National Grammar Schools Association
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"Pupils fall year behind at all-in Schools"

19th October 2001 - The Daily Telegraph

"Further evidence of the importance of Grammar Schools in Selective areas is demonstrated by the latest research from N.F.E.R. - The impact of Selection on Pupil Performance" by Ian Schagen and Sandie Schagen, presented at the NFER Council meeting 19th Oct 2001. This endorsement of selection in secondary education is being notably ignored by the anti-grammar school lobby - and has not been deemed worthy of mention in the TES"

The following is an extract from the Daily Telegraph-John Clarke - Education Editor - 19 October 2001.

Pupils do better at grammar and secondary modern schools than at comprehensives, both overall and in most ability ranges, the most authoritative study of its type showed.

The study's most striking conclusion was that children of average and above-average ability at comprehensives fall a year behind those at grammar schools because their teachers fail to "create a climate of high achievement and aspirations".

Children of lower abilities also did slightly better at secondary moderns than comprehensives, the study found.

Only among children of the highest ability was there any evidence that comprehensives performed as well as or better than selective schools, and even then it was not conclusive.

The report, published by the National Foundation for Educational Research, which is funded by local education authorities, stopped short of recommending the re introduction of selection.

Instead, it suggested that comprehensive authorities "may wish to consider whether it is possible to replicate the 'grammar school effect' in a totally different context."

Unlike much previous research, which claimed to show that the comprehensive system was superior, this study measured the progress pupils made in different kinds of schools over five years from 11 to 16.

Earlier research, often criticised for being politically biased, has effectively ignored the first three years of secondary education.

Because the data does not yet exist to carry out a single analysis of pupils' progress from Key Stage 2 to GCSE, the researchers, Ian and Sandie Schagen, studies two separate groups - one from Key Stage 2 in 1997 to Key Stage 3 in 2000, and one from Key Stage 3 in 1998 to GCSE in 2000.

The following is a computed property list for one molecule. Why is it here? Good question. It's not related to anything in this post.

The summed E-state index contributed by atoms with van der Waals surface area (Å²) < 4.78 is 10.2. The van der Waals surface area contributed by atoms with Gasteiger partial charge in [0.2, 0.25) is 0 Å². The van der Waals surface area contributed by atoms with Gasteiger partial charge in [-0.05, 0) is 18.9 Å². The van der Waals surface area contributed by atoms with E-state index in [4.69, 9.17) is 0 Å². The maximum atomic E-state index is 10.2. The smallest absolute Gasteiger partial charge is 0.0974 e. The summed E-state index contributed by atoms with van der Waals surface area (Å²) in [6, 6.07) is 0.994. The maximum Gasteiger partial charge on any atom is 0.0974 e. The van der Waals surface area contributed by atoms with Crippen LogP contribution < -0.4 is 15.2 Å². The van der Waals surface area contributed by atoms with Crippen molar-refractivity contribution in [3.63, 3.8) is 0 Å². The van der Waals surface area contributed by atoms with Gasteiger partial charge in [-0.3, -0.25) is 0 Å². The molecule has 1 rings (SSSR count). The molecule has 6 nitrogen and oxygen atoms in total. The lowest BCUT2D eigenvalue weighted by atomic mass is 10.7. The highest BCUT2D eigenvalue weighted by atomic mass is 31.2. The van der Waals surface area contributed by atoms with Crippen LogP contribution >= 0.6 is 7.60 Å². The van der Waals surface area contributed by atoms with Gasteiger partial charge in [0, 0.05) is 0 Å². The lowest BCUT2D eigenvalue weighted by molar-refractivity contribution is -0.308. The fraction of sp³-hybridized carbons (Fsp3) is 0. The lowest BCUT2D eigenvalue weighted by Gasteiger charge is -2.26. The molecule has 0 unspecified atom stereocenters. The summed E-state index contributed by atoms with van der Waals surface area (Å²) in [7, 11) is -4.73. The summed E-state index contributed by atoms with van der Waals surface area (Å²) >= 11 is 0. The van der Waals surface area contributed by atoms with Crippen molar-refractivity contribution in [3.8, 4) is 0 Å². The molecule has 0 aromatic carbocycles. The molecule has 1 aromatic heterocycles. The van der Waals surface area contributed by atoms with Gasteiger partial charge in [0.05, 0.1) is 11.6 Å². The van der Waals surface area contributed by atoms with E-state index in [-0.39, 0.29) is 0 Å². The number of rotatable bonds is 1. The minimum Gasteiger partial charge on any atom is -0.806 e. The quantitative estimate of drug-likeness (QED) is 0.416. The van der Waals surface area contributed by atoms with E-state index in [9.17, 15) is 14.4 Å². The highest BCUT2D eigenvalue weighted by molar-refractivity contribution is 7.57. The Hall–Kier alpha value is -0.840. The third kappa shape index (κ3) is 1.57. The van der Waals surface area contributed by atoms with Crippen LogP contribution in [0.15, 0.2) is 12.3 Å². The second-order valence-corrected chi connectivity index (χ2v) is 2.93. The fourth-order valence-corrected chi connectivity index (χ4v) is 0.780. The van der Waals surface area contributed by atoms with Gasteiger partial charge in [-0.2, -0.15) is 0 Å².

They compared the value schools added in three types of local education authority: those with fully comprehensive systems: those with up to 20 per cent of secondary pupils in grammar schools (low selection); and those with more than 20 per cent in grammar schools (high selection).

Studying the progress pupils made from Key State 2 (age 11) to 3 (aged 14), the researchers found that the selective authorities achieved significantly better results overall than comprehensive ones.

In particular, 14 year-olds in grammar schools were a year ahead of pupils of the same ability who attended comprehensive schools, while those at comprehensives did not better than those who went to secondary moderns.

"Selective systems obtain good results, particularly at Key Stage 3, because the grammar schools are remarkably successful in enhancing the performance of their least able pupils - the ones who gain their grammar school places by a relatively narrow margin," said the report.

"There is a common view that borderline pupils fare better at the top of secondary modern schools, rather than struggling in grammar schools: our research completely contradicts that assumption."

The main reason for the pupils' success was that the grammar school teachers had high expectations. Comparing the progress pupils in the second group made from Key Stage 3 to GCSE, the study found that those in low selection areas - where the grammars are most selective - did slightly better overall than those in comprehensive areas, while those in high selection areas did slightly worse.

In this group, pupils of average ability performed significantly better in grammar schools than they did in comprehensives, while those in secondary moderns did not perform quite so well.

However, given that Key Stage 3 results formed the foundation of GCSE work, the report said it was reasonable to hypothesise that selective systems produce somewhat better results overall.

It went on:"It would be difficult, at present, for any local education authority to completely change their system of secondary education. Authorities which still have their selection can become comprehensive only if eligible parents vote for change.

"While there is no equivalent legislation governing comprehensive authorities, it is unlikely that they would be given permission to become selective, even supposing they wished to do so.

"The challenge for comprehensive schools will be to create a climate of high achievement and aspirations, so that their pupils of average ability perform at the level reached by those in grammar schools."